SAN FRANCISCO --- With prosecutors saying Barry Bonds lied about using steroids, the home run king's lead attorney started picking at the government's case Tuesday, attacking witnesses expected to accuse Bonds of willfully taking drugs to make him hit the ball harder and farther.
Defense lawyer Allen Ruby, his rich voice sometimes inflected with sarcasm, said in his opening statement that a former Bonds girlfriend, a former business partner and a former personal shopper only came forward against his client after the baseball star broke off relationships with them.
He also insisted Bonds testified truthfully before a grand jury in December 2003 when he said he did not know he was using a pair of designer steroids. Bonds claims his trainer told him that he was taking "flaxseed oil" and "arthritic cream."
"I know it doesn't make a great story. Barry Bonds went to the grand jury and told the truth and did his best," Ruby said. "That's not a made-for-TV story."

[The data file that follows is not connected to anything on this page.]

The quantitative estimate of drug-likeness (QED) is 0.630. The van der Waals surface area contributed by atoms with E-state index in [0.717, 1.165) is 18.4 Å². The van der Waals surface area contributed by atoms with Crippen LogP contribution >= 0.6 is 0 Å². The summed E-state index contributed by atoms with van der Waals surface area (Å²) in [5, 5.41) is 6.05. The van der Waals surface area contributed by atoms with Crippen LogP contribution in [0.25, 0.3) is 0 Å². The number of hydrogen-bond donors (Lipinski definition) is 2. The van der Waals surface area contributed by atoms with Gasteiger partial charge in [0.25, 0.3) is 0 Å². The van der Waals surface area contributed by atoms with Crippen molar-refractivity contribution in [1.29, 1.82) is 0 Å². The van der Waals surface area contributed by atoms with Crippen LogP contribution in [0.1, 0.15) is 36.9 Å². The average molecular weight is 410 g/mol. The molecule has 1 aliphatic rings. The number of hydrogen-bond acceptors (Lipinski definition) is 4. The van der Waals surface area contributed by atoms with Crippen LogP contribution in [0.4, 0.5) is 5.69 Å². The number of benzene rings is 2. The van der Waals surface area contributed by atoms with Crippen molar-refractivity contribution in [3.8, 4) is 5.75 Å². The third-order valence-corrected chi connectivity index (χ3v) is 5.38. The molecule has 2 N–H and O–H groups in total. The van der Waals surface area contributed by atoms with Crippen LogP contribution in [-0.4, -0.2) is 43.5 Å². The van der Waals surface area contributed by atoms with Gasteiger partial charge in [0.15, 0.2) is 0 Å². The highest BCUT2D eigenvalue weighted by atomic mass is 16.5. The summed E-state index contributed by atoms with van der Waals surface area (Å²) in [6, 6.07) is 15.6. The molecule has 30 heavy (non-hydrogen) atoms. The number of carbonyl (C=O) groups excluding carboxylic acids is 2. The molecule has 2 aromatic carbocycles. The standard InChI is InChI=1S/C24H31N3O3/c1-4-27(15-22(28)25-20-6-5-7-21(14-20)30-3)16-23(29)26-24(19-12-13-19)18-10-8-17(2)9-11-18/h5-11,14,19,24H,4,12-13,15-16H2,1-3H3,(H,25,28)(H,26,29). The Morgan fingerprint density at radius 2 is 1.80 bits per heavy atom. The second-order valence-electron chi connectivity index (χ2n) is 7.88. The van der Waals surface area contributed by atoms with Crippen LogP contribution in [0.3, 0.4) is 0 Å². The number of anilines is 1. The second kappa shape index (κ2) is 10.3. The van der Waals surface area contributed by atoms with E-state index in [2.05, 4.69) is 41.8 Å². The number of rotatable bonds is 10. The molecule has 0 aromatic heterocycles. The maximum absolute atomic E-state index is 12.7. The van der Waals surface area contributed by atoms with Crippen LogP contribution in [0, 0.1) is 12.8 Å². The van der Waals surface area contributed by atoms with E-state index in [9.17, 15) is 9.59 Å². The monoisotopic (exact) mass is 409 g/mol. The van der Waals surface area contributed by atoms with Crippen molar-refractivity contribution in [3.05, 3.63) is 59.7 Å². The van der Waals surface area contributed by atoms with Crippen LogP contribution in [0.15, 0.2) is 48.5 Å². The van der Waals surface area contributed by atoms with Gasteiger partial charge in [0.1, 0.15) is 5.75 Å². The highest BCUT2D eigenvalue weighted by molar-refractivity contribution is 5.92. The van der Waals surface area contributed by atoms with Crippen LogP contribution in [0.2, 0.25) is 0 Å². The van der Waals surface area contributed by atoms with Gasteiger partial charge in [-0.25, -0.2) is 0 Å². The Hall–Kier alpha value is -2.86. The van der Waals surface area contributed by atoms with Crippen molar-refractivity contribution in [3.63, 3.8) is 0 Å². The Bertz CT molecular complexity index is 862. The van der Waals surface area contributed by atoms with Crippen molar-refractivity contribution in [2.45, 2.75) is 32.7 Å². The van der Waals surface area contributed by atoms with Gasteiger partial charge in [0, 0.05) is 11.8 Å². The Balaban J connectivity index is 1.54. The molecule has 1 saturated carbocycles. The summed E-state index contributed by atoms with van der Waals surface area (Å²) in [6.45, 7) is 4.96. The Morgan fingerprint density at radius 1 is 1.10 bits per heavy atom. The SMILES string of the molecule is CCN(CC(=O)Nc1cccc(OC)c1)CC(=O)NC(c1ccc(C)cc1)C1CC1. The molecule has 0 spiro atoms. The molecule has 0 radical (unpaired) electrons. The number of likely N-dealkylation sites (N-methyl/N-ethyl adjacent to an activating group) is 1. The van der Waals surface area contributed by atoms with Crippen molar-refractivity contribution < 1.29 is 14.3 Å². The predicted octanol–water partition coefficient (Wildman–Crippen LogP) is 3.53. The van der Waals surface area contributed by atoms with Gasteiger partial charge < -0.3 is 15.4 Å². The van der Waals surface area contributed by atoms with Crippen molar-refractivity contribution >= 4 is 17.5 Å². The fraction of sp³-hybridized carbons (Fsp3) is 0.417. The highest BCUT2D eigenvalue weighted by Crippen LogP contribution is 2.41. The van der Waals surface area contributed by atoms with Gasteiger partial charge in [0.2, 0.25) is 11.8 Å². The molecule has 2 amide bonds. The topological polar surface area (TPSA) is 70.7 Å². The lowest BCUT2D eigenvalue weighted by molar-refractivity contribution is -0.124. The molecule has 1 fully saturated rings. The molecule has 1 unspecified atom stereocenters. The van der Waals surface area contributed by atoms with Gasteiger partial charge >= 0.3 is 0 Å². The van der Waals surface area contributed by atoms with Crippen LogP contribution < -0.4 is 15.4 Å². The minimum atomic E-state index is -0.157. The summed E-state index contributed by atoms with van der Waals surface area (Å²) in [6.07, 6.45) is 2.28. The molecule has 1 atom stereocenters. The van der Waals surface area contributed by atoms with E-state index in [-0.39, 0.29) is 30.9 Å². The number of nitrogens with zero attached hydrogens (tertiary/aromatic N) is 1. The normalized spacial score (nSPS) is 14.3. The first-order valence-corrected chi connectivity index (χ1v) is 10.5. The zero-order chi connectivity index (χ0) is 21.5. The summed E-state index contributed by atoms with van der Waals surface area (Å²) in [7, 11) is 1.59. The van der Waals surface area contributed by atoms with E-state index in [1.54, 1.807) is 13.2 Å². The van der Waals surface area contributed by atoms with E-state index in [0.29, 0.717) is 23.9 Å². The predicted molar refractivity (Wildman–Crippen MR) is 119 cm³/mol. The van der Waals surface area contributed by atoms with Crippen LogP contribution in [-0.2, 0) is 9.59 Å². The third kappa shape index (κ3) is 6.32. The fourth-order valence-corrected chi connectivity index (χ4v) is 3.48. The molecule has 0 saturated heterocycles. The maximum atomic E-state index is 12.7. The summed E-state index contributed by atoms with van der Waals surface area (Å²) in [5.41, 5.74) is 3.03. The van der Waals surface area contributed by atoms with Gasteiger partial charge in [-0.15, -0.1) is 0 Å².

On a day when federal agent Jeff Novitzky became the first witness to testify, saying Bonds' grand jury account differed with other facts in the case, the contrast in stories and legal teams could not have been greater.
While Ruby, a high-priced, high-profile defense lawyer, spoke in a booming baritone and painted Bonds as a victim over the course of an hour, Assistant U.S. Attorney Matthew A. Parrella gave his statement in a workmanlike monotone.
After the opening statements, and with the jury out of the court room, Bonds' former trainer Greg Anderson walked in and passed Bonds, who turned his head away.
Anderson repeated his long-standing refusal to testify against his childhood friend, was held in civil contempt by U.S. District Judge Susan Illston, taken into custody by U.S. Marshals and escorted out a back door. This will be his third time in prison for refusing to testify against Bonds